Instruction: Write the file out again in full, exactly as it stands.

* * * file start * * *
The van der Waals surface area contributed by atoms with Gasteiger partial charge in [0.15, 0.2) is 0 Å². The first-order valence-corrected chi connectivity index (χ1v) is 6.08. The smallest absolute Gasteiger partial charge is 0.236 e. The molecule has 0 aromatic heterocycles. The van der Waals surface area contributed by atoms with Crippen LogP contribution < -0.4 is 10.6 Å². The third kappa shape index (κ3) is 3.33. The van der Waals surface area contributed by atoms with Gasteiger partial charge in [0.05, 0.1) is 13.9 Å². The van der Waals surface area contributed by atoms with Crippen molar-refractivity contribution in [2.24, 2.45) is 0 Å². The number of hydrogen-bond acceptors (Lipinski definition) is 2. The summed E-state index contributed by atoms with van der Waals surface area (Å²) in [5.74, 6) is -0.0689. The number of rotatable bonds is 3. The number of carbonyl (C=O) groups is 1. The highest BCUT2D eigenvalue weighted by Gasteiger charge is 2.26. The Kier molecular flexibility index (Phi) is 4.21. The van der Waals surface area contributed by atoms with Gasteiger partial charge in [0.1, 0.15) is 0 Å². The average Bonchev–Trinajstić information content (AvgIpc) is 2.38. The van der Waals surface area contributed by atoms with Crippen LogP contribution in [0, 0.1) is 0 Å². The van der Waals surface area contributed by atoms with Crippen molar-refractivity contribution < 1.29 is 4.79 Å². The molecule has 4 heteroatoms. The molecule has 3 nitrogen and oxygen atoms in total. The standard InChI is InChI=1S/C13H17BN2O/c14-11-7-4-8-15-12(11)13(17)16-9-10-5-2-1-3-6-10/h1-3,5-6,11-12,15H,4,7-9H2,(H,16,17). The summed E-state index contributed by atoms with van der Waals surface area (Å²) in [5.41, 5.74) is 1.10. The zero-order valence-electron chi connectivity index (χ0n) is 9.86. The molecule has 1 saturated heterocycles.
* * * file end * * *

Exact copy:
The van der Waals surface area contributed by atoms with Gasteiger partial charge in [0.15, 0.2) is 0 Å². The first-order valence-corrected chi connectivity index (χ1v) is 6.08. The smallest absolute Gasteiger partial charge is 0.236 e. The molecule has 0 aromatic heterocycles. The van der Waals surface area contributed by atoms with Crippen LogP contribution < -0.4 is 10.6 Å². The third kappa shape index (κ3) is 3.33. The van der Waals surface area contributed by atoms with Gasteiger partial charge in [0.05, 0.1) is 13.9 Å². The van der Waals surface area contributed by atoms with Crippen molar-refractivity contribution in [2.24, 2.45) is 0 Å². The number of hydrogen-bond acceptors (Lipinski definition) is 2. The summed E-state index contributed by atoms with van der Waals surface area (Å²) in [5.74, 6) is -0.0689. The number of rotatable bonds is 3. The number of carbonyl (C=O) groups is 1. The highest BCUT2D eigenvalue weighted by Gasteiger charge is 2.26. The Kier molecular flexibility index (Phi) is 4.21. The van der Waals surface area contributed by atoms with Gasteiger partial charge in [0.1, 0.15) is 0 Å². The average Bonchev–Trinajstić information content (AvgIpc) is 2.38. The van der Waals surface area contributed by atoms with Crippen LogP contribution in [0, 0.1) is 0 Å². The van der Waals surface area contributed by atoms with Crippen molar-refractivity contribution < 1.29 is 4.79 Å². The molecule has 4 heteroatoms. The molecule has 3 nitrogen and oxygen atoms in total. The standard InChI is InChI=1S/C13H17BN2O/c14-11-7-4-8-15-12(11)13(17)16-9-10-5-2-1-3-6-10/h1-3,5-6,11-12,15H,4,7-9H2,(H,16,17). The summed E-state index contributed by atoms with van der Waals surface area (Å²) in [5.41, 5.74) is 1.10. The zero-order valence-electron chi connectivity index (χ0n) is 9.86. The molecule has 1 saturated heterocycles.